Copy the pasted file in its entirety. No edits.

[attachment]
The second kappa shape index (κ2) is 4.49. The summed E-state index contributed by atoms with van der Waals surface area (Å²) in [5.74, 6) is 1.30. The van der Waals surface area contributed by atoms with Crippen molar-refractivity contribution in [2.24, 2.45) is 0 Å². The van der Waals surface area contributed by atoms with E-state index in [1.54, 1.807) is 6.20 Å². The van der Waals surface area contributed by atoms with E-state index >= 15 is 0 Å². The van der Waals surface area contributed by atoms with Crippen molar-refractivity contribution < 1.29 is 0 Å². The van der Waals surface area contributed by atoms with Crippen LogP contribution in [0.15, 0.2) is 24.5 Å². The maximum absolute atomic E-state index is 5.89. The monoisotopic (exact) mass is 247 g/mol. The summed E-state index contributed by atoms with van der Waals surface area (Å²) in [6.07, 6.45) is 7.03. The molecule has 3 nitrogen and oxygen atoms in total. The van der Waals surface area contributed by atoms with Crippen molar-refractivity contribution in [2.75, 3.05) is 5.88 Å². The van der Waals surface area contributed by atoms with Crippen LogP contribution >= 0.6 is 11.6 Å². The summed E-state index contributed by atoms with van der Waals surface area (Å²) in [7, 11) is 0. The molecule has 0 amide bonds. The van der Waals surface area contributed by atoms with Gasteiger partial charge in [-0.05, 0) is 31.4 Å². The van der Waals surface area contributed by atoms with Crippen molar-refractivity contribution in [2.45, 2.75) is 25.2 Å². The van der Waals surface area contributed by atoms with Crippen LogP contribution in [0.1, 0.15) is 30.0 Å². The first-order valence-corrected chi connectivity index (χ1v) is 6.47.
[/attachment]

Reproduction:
The second kappa shape index (κ2) is 4.49. The summed E-state index contributed by atoms with van der Waals surface area (Å²) in [5.74, 6) is 1.30. The van der Waals surface area contributed by atoms with Crippen molar-refractivity contribution in [2.24, 2.45) is 0 Å². The van der Waals surface area contributed by atoms with E-state index in [1.54, 1.807) is 6.20 Å². The van der Waals surface area contributed by atoms with E-state index >= 15 is 0 Å². The van der Waals surface area contributed by atoms with Crippen molar-refractivity contribution < 1.29 is 0 Å². The van der Waals surface area contributed by atoms with Crippen LogP contribution in [0.15, 0.2) is 24.5 Å². The maximum absolute atomic E-state index is 5.89. The monoisotopic (exact) mass is 247 g/mol. The summed E-state index contributed by atoms with van der Waals surface area (Å²) in [6.07, 6.45) is 7.03. The molecule has 3 nitrogen and oxygen atoms in total. The van der Waals surface area contributed by atoms with Crippen molar-refractivity contribution in [2.75, 3.05) is 5.88 Å². The van der Waals surface area contributed by atoms with Crippen LogP contribution >= 0.6 is 11.6 Å². The summed E-state index contributed by atoms with van der Waals surface area (Å²) in [7, 11) is 0. The molecule has 0 amide bonds. The van der Waals surface area contributed by atoms with Gasteiger partial charge in [-0.05, 0) is 31.4 Å². The van der Waals surface area contributed by atoms with Crippen molar-refractivity contribution in [2.45, 2.75) is 25.2 Å². The van der Waals surface area contributed by atoms with Crippen LogP contribution in [0.1, 0.15) is 30.0 Å². The first-order valence-corrected chi connectivity index (χ1v) is 6.47.